Michelle Sarna, 33
As a member of the New York University community for nine years, recently as an NYU Law School Tikvah post-doctoral scholar and previously as an NYU JLIC educator, Michelle Sarna was gratified when Shalhevet, NYU’s Orthodox student group, elected its first female president four years ago – succeeded by three more female presidents.
Yet, beyond the college campus, the Orthodox community continues to hold back talented and passionate women from serving their communities in senior leadership positions that reflect their capacities. Sarna's unique appreciation of this issue came from her experience balancing five children with completing her Ph.D. on the transition to adulthood, serving as the National Associate Director of JLIC, and coordinating the YCT Rabbinic Wives' program.
Sarna, a Gramercy resident who serves now as the director of the Edgies Childhood Center at the Educational Alliance, was motivated to engage a diverse group of Orthodox women leaders in meaningful conversation to inform public policy practices. She co-facilitates the Orthodox Women’s Leadership Project, an independent initiative she founded last year in partnership with Advancing Women Professionals and the Jewish Community.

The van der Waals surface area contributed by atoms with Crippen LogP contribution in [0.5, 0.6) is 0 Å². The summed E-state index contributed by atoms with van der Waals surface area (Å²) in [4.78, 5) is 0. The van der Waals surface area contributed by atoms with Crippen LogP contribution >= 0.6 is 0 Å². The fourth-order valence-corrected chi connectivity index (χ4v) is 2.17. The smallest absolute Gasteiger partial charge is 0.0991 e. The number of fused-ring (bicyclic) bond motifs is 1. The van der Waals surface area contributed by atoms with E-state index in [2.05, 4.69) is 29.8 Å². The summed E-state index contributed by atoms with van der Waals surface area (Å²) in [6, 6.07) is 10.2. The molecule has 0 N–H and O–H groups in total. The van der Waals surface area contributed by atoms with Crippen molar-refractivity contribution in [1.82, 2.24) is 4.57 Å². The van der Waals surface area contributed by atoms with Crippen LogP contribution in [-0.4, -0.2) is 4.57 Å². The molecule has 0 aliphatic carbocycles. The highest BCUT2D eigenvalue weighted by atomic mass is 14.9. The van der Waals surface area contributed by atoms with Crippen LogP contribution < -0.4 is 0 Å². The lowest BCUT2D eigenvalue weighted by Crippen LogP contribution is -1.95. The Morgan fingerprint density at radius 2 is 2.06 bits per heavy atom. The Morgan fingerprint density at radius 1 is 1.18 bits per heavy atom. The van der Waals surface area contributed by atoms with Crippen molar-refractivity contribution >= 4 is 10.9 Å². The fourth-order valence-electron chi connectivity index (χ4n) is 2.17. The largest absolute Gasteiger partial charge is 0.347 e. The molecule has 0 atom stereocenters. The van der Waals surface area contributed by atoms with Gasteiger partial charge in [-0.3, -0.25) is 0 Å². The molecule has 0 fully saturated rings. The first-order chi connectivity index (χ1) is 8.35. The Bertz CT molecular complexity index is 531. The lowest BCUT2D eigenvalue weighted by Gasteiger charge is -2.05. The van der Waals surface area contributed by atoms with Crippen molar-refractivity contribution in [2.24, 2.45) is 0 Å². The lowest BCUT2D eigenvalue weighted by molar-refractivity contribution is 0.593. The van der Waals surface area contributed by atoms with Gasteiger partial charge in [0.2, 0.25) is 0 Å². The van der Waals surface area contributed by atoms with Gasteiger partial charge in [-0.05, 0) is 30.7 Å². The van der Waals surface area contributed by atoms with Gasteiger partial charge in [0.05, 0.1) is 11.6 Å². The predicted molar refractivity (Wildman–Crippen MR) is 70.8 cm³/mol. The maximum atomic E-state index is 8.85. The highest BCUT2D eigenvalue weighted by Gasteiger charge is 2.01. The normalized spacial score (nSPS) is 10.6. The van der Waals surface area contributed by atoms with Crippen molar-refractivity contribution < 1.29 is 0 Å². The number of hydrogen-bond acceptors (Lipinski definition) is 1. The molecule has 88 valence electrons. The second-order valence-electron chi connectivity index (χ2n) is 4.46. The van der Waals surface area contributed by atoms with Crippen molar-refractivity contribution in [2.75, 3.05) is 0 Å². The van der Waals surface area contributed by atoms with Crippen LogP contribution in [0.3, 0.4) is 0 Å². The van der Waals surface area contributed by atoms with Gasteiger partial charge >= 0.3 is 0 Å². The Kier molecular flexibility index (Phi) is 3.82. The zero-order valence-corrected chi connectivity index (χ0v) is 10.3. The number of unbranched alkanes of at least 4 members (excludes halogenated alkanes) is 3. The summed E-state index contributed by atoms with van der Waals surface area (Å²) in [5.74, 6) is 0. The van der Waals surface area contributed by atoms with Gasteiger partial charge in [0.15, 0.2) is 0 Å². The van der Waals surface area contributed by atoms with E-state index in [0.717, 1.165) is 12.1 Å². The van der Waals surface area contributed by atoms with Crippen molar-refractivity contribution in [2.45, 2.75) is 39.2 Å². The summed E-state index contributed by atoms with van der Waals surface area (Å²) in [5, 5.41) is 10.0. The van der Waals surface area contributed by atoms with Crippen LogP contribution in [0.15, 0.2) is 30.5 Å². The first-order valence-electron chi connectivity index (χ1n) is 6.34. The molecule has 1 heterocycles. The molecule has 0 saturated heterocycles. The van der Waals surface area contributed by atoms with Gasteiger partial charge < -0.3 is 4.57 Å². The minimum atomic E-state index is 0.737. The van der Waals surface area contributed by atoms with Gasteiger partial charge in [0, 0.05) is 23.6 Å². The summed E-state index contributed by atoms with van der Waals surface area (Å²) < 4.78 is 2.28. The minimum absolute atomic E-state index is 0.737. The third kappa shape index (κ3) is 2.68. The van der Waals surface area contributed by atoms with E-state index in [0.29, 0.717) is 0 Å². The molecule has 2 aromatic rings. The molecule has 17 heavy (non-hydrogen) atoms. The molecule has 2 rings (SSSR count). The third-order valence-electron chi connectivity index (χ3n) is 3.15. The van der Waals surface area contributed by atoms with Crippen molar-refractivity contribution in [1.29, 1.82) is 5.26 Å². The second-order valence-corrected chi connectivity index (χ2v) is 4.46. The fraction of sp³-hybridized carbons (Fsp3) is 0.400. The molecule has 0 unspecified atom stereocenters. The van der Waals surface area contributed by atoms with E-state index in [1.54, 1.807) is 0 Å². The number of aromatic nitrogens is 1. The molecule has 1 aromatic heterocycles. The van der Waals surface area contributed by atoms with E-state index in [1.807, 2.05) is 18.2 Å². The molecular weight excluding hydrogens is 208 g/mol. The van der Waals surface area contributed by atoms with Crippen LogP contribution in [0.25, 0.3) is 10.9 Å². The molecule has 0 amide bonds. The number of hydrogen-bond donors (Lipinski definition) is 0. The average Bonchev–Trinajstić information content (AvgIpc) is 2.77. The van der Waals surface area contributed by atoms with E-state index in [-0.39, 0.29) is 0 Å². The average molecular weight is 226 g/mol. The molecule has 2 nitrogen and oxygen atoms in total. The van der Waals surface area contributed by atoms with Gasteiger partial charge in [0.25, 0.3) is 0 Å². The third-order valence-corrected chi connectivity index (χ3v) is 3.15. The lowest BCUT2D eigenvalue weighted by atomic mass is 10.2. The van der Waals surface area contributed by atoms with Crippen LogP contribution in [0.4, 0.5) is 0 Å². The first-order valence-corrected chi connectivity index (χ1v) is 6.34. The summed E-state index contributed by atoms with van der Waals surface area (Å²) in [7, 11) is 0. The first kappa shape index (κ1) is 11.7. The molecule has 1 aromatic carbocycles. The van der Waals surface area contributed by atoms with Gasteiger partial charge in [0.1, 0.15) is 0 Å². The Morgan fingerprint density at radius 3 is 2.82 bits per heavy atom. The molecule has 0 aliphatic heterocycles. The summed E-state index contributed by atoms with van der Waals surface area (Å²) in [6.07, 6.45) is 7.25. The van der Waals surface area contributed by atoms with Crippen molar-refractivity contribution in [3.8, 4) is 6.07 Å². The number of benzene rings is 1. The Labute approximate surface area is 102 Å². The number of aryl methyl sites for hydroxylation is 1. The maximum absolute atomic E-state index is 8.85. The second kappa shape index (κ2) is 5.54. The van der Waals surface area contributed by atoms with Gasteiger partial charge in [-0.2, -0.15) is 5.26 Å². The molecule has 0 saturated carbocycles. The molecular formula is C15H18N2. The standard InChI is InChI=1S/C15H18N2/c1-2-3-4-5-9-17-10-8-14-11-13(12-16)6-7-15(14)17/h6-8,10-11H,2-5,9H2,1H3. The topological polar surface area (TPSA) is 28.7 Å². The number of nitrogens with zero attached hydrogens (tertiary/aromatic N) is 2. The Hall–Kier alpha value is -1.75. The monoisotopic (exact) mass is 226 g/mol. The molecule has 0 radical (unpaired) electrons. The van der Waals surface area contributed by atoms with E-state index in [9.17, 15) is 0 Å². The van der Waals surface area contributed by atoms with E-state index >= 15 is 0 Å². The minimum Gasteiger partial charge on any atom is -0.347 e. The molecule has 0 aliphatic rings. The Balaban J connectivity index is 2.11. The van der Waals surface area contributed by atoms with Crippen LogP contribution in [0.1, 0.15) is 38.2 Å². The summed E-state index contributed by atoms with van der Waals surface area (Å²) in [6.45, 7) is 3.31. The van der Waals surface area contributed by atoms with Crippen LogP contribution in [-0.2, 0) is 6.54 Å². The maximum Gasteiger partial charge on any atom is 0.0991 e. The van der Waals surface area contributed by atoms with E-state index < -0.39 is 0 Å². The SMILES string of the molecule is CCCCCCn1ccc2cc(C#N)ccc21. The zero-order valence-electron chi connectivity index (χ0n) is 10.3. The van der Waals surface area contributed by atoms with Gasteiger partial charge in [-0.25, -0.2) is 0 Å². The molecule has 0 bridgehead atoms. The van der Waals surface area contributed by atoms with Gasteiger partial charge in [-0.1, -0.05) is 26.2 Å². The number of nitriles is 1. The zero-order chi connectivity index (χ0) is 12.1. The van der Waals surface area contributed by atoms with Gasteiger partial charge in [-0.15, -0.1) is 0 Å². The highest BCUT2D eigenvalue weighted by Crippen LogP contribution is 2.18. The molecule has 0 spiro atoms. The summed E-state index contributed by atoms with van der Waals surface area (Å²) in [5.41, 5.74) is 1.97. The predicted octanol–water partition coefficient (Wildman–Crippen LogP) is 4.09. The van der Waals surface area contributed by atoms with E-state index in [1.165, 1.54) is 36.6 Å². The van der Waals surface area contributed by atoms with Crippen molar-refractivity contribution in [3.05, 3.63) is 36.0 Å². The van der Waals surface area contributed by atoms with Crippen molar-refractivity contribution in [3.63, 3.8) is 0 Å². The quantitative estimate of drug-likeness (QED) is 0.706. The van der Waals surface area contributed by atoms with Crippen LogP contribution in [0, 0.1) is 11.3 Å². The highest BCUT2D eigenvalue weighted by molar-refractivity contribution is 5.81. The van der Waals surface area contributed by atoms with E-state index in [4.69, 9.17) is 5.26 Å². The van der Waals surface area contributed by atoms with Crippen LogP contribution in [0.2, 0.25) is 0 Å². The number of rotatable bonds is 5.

“Many Orthodox women are not being maximally engaged by Jewish communal life,” she says. “The caliber of the opportunities to be active community participants and leaders are not adequately compelling and the entire community is losing out.”
The group is in the process of crafting initiatives that will advocate for deliberate expansion of meaningful leadership opportunities for qualified Orthodox women, which she hopes “will enrich the entire Jewish community in the process.”
Globetrotter: Sarna has served as a volunteer teacher of Judaism in Ukraine and in Perth, Australia. Bridge builder: Her Ph.D. thesis at Fordham University was on “Emerging Adulthood in Muslim and Jewish Cohorts.” “I see striking parallels” in the two communities.